Written by Yaira A. Robinson
The Jewish holiday of Tu B’Shvat is not what it used to be. Increasingly referred to as the “Jewish Earth Day,” it offers a good example of a religious observance that has grown and changed over time—in interaction with and response to current challenges and community needs.
I first learned about Tu B’Shvat’s history from Nigel Savage at Hazon’s annual Food Conference a little over three years ago. He described four different incarnations or movements of the holiday, beginning with "The New Year for the Trees" and a tax on fruit- and nut-bearing trees during Temple times. After the Temple was destroyed, the community didn’t really know what to do with this holiday that had centered so much on the religious infrastructure that the Temple and its priests offered, and so the holiday went dormant for a while. A long while.
Fast forward to the 16th century in what is today northern Israel, where a young rabbi named Isaac Luria led a revival of Jewish mysticism in Safed. He and his community re-imagined Jewish prayer, practice, and traditions—among them, Tu B’Shvat. The second movement of this holiday, then, has its roots in Luria’s community, which brought to Judaism a Tu B’Shvat seder that ascribes multiple layers of meaning to a new holiday tradition of eating fruits and nuts from the land of Israel.
The third movement of Tu B’Shvat is closely connected to the founding and early years of the modern state of Israel. Picking up on the concept of a New Year for the Trees, a tradition of planting trees—especially in the land of Israel—was born. The metaphor of establishing roots was especially appealing to a people still reeling from the horrors of the Holocaust, and longing for a place to call home.
Today, Tu B’Shvat is undergoing another transformation—one that, as Dr. Ari Elon notes in this article, expands the holiday’s concerns to encompass the whole planet. Tu B’Shvat as the Jewish Earth Day was born out of recent awareness of environmental degradation and concerns about global warming. It has become a day when increasing numbers of Jewish leaders and communities reflect on climate change and other environmental concerns, and consider appropriate Jewish responses.
In this new movement of Tu B’Shvat, people are creatively weaving together strands from previous movements. Tu B’Shvat seders—from the mystical movement—are becoming more popular, though ecologically-conscious Jews in the U.S. might add to or even replace the traditional fruits and nuts from the land of Israel with local foods. Planting trees in Israel is still popular, although many Jews in the U.S. now also plant trees here at home.
This fourth and most recent movement of the holiday is creating some traditions of its own, much of them focused on trees and nature. People go on nature walks, introduce children to the wormy world of food composting, and lift up Jewish teachings and practices that center on connecting with the earth and protecting it as God’s creation. All of these things are good—but they are missing a crucial element, one that Dr. Elon says was the motivation behind the first incarnation of Tu B’Shvat: concern for the poor.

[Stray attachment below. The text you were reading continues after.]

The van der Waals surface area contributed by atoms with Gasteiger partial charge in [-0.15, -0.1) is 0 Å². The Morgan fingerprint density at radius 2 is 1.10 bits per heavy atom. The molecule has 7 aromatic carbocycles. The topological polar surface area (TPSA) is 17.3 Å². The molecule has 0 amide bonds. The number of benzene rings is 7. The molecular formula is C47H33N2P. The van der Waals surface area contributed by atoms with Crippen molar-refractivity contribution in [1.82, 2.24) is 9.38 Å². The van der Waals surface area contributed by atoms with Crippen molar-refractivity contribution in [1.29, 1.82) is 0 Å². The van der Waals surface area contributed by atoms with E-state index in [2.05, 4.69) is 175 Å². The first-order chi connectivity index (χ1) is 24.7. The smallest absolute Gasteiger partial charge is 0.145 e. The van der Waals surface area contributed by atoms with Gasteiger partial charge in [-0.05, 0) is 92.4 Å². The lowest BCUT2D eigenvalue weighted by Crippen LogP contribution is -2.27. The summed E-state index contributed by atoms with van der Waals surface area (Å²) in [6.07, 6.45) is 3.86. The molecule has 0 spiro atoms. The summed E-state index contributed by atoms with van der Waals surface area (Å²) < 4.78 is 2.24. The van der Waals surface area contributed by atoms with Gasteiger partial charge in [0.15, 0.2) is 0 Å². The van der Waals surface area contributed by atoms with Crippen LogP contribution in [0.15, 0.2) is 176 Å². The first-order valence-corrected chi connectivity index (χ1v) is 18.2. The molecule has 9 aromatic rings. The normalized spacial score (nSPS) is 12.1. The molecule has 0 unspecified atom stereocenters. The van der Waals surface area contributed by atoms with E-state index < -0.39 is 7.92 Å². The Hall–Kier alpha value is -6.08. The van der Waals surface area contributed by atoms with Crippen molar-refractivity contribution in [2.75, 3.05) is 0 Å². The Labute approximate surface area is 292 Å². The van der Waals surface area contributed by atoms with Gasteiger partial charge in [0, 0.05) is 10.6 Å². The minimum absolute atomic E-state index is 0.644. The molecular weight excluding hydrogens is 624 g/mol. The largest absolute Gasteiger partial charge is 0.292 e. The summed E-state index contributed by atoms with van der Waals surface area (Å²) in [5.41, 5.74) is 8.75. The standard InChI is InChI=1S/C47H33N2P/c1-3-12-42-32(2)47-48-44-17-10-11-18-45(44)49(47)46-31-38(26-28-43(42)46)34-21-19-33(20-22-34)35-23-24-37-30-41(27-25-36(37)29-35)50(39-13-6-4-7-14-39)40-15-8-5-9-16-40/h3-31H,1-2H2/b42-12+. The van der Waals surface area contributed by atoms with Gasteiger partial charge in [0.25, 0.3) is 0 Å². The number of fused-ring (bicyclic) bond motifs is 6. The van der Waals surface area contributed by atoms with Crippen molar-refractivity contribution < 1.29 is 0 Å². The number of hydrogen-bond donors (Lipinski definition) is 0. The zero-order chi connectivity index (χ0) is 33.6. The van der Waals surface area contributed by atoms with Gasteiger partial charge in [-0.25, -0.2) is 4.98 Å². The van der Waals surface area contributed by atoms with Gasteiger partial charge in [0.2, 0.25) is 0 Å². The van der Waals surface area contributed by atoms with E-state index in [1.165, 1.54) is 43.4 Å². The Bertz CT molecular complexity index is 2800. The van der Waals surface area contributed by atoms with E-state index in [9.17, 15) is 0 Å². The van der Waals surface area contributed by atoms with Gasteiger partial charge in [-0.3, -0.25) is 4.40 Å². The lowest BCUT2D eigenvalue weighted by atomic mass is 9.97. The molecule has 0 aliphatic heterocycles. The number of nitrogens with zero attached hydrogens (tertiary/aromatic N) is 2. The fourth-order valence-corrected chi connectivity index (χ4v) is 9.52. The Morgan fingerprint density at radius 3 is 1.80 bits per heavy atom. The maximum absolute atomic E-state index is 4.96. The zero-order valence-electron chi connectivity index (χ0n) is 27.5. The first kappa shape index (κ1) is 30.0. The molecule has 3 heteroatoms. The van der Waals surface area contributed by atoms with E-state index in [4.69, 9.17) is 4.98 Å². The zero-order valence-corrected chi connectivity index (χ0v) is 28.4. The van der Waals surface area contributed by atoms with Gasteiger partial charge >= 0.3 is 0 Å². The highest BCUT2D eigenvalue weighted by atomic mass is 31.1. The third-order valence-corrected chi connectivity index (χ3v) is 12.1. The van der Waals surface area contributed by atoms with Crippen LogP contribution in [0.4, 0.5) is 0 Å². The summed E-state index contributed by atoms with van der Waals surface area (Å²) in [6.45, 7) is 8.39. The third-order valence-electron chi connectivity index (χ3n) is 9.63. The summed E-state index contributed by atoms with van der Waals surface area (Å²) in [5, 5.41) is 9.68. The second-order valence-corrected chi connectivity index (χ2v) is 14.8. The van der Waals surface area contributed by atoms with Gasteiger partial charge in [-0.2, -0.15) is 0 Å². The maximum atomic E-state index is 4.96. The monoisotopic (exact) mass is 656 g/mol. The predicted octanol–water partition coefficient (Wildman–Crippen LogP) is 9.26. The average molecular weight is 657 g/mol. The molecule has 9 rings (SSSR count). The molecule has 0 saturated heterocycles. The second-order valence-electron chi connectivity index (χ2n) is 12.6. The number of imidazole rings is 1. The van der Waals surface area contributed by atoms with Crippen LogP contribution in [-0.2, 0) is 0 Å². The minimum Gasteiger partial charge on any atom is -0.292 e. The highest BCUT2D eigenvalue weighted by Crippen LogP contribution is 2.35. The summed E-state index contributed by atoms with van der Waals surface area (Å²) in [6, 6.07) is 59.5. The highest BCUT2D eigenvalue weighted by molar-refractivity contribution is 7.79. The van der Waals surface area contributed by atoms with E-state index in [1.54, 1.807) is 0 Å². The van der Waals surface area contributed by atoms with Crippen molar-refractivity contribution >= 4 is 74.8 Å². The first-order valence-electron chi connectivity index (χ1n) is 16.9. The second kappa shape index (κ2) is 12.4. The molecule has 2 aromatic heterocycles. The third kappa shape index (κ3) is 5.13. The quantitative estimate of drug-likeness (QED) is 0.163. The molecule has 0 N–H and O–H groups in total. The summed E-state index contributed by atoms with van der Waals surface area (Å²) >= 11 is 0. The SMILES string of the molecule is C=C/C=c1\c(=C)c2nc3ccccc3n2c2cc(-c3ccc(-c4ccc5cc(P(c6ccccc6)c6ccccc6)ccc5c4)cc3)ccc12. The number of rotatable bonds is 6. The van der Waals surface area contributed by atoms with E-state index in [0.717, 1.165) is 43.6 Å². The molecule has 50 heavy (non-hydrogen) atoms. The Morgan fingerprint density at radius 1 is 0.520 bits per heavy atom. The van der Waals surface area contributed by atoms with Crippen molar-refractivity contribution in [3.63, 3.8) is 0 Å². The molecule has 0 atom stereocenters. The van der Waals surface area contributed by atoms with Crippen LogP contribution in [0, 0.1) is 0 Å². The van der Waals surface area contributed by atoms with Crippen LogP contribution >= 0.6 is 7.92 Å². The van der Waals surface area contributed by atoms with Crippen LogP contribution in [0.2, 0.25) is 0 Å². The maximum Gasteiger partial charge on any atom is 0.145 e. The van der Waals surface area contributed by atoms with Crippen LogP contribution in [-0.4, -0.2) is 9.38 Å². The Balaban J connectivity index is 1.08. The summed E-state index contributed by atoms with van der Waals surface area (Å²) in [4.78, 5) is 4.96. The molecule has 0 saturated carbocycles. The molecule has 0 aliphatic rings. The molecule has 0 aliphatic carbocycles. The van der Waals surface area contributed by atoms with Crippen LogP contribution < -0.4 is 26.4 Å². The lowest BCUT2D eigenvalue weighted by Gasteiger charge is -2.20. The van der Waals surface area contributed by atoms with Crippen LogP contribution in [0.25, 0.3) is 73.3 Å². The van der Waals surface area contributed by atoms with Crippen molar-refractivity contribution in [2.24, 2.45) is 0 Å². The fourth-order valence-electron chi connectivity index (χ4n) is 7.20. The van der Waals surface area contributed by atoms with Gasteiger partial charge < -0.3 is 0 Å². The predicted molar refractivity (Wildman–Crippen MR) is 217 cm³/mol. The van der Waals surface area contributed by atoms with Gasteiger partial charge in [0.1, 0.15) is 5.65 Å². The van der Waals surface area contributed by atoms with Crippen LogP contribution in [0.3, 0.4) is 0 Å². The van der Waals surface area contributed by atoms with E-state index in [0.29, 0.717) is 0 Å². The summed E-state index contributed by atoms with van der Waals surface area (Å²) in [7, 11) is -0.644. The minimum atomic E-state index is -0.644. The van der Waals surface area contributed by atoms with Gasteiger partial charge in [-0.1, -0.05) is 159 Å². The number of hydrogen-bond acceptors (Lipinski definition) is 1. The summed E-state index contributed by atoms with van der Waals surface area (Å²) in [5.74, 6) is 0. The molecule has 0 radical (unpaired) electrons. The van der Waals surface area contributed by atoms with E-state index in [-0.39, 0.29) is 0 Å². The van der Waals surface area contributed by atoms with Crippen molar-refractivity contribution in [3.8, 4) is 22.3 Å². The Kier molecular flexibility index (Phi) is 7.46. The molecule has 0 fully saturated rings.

One of the challenges the environmental movement faces is its association in popular imagination with—wait for it…—tree-huggers. We know that climate change will have/is having devastating impacts on glaciers and trees, polar bears and frogs. But we also know that climate change will have/is having devastating effects on people. Especially poor people.
If we are right now in a process of reimagining Tu B’Shvat as a religiously-rooted Earth Day, then into this reimagining we need to better incorporate the central priority of the original observance: making sure that the poor, the widow, the orphan—those on the bottom rungs of society—are cared for by the rest of the community. If Tu B’Shvat was originally a tax whose offerings were redistributed to those in need, then how can we reimagine that practice as part of the holiday’s new, environmental focus—and wouldn’t that, in a way, faithfully bring the holiday full circle to its origins?
Might we collect donations for organizations working on the front lines of global warming impacts—for example, with climate refugees? Plant trees in areas that have been hit by floods, tornadoes, or hurricanes made worse by climate change? Educate our communities about disproportionate impacts on the poor? Advocate for environmental justice in all the places we consider home?
This Tu B’Shvat, I am bringing locally-grown nuts and fruits to a potluck lunch at the office. It’s an interfaith organization, so I’m also bringing an explanation of the holiday and a short, fun video about Honi the Circle Maker. Maybe later in the afternoon, I’ll go for a walk outside with my kids. I love the tree-hugging aspects of Tu B’Shvat. I’d just like us to more actively be hugging people, too.
_____________________________Here's an example of a great environmental justice-themed reflection on Tu B’Shvat. Thank you, Rabbi Rachel Barenblatt.
The above photo used courtesy of Joaquin Martinez via Flickr Creative Commons.